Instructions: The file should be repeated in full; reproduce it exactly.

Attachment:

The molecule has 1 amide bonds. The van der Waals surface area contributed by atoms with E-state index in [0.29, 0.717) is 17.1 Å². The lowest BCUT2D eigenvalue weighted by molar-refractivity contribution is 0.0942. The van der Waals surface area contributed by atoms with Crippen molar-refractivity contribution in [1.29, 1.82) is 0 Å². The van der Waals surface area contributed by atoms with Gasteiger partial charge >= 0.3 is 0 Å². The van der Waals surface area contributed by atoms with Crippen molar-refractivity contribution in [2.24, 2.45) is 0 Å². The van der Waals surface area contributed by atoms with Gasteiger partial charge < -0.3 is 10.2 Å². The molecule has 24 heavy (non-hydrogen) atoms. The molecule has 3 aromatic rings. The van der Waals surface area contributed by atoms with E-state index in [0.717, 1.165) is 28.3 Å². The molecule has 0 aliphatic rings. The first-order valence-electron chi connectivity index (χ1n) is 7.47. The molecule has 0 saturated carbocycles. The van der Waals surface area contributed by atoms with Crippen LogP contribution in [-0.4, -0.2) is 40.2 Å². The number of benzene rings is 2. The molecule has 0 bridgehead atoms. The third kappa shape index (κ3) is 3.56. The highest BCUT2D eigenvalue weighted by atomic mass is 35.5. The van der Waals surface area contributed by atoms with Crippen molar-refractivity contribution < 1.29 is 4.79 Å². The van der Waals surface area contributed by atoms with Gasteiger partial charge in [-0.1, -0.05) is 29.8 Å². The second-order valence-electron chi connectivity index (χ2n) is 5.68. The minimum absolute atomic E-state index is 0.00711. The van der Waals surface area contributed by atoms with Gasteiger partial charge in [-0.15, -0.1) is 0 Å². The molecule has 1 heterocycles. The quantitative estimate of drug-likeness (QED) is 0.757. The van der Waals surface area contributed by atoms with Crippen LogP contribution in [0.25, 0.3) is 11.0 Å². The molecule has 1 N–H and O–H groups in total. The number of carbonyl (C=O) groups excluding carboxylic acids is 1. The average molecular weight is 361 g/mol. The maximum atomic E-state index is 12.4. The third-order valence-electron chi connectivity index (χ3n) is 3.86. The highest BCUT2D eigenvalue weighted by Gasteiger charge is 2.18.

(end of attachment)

The molecule has 1 amide bonds. The van der Waals surface area contributed by atoms with E-state index in [0.29, 0.717) is 17.1 Å². The lowest BCUT2D eigenvalue weighted by molar-refractivity contribution is 0.0942. The van der Waals surface area contributed by atoms with Crippen molar-refractivity contribution in [1.29, 1.82) is 0 Å². The van der Waals surface area contributed by atoms with Gasteiger partial charge >= 0.3 is 0 Å². The van der Waals surface area contributed by atoms with Crippen molar-refractivity contribution in [2.24, 2.45) is 0 Å². The van der Waals surface area contributed by atoms with Gasteiger partial charge < -0.3 is 10.2 Å². The molecule has 24 heavy (non-hydrogen) atoms. The molecule has 3 aromatic rings. The van der Waals surface area contributed by atoms with E-state index in [0.717, 1.165) is 28.3 Å². The molecule has 0 aliphatic rings. The first-order valence-electron chi connectivity index (χ1n) is 7.47. The molecule has 0 saturated carbocycles. The van der Waals surface area contributed by atoms with Crippen LogP contribution in [-0.4, -0.2) is 40.2 Å². The number of benzene rings is 2. The molecule has 0 bridgehead atoms. The third kappa shape index (κ3) is 3.56. The highest BCUT2D eigenvalue weighted by atomic mass is 35.5. The van der Waals surface area contributed by atoms with Crippen molar-refractivity contribution < 1.29 is 4.79 Å². The van der Waals surface area contributed by atoms with Gasteiger partial charge in [-0.1, -0.05) is 29.8 Å². The second-order valence-electron chi connectivity index (χ2n) is 5.68. The minimum absolute atomic E-state index is 0.00711. The van der Waals surface area contributed by atoms with Gasteiger partial charge in [-0.15, -0.1) is 0 Å². The molecule has 1 heterocycles. The quantitative estimate of drug-likeness (QED) is 0.757. The van der Waals surface area contributed by atoms with Crippen LogP contribution in [0.25, 0.3) is 11.0 Å². The molecule has 1 N–H and O–H groups in total. The number of carbonyl (C=O) groups excluding carboxylic acids is 1. The average molecular weight is 361 g/mol. The maximum atomic E-state index is 12.4. The third-order valence-electron chi connectivity index (χ3n) is 3.86. The highest BCUT2D eigenvalue weighted by Gasteiger charge is 2.18.